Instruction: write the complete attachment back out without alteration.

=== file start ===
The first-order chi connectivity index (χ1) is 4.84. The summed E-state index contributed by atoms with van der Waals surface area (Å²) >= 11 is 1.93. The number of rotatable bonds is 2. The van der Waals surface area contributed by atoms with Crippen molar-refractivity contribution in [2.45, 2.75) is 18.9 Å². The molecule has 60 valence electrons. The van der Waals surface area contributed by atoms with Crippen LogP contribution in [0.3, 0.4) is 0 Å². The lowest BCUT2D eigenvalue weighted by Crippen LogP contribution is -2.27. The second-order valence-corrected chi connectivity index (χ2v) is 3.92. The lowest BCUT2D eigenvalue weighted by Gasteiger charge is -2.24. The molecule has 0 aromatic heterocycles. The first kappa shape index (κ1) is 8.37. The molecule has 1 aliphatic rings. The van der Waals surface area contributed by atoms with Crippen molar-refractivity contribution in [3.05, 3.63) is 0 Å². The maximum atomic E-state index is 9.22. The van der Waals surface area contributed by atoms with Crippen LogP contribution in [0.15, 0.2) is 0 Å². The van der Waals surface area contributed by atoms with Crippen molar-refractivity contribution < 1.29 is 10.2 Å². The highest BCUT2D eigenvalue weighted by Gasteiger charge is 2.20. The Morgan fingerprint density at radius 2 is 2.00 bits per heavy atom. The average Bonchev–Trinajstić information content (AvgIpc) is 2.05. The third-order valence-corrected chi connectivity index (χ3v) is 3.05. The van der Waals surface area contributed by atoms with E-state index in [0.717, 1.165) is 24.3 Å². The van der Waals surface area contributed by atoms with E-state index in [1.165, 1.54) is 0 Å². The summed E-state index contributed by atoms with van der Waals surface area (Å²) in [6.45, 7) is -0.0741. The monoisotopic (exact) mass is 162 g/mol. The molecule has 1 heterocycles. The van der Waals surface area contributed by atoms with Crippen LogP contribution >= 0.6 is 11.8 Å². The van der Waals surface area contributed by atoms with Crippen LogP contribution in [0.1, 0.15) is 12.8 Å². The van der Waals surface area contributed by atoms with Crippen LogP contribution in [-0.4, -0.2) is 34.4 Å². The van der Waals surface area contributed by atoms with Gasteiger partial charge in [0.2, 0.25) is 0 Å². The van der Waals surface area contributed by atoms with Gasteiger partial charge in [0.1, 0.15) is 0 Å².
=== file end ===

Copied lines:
The first-order chi connectivity index (χ1) is 4.84. The summed E-state index contributed by atoms with van der Waals surface area (Å²) >= 11 is 1.93. The number of rotatable bonds is 2. The van der Waals surface area contributed by atoms with Crippen molar-refractivity contribution in [2.45, 2.75) is 18.9 Å². The molecule has 60 valence electrons. The van der Waals surface area contributed by atoms with Crippen LogP contribution in [0.3, 0.4) is 0 Å². The lowest BCUT2D eigenvalue weighted by Crippen LogP contribution is -2.27. The second-order valence-corrected chi connectivity index (χ2v) is 3.92. The lowest BCUT2D eigenvalue weighted by Gasteiger charge is -2.24. The molecule has 0 aromatic heterocycles. The first kappa shape index (κ1) is 8.37. The molecule has 1 aliphatic rings. The van der Waals surface area contributed by atoms with Crippen molar-refractivity contribution in [3.05, 3.63) is 0 Å². The maximum atomic E-state index is 9.22. The van der Waals surface area contributed by atoms with Crippen LogP contribution in [0.15, 0.2) is 0 Å². The van der Waals surface area contributed by atoms with Crippen molar-refractivity contribution < 1.29 is 10.2 Å². The highest BCUT2D eigenvalue weighted by Gasteiger charge is 2.20. The Morgan fingerprint density at radius 2 is 2.00 bits per heavy atom. The average Bonchev–Trinajstić information content (AvgIpc) is 2.05. The third-order valence-corrected chi connectivity index (χ3v) is 3.05. The van der Waals surface area contributed by atoms with E-state index in [0.717, 1.165) is 24.3 Å². The van der Waals surface area contributed by atoms with E-state index in [1.165, 1.54) is 0 Å². The summed E-state index contributed by atoms with van der Waals surface area (Å²) in [6.45, 7) is -0.0741. The monoisotopic (exact) mass is 162 g/mol. The molecule has 1 heterocycles. The van der Waals surface area contributed by atoms with Crippen LogP contribution >= 0.6 is 11.8 Å². The van der Waals surface area contributed by atoms with Crippen LogP contribution in [0.1, 0.15) is 12.8 Å². The van der Waals surface area contributed by atoms with Crippen LogP contribution in [-0.4, -0.2) is 34.4 Å². The van der Waals surface area contributed by atoms with Gasteiger partial charge in [0.2, 0.25) is 0 Å². The van der Waals surface area contributed by atoms with Gasteiger partial charge in [0.1, 0.15) is 0 Å².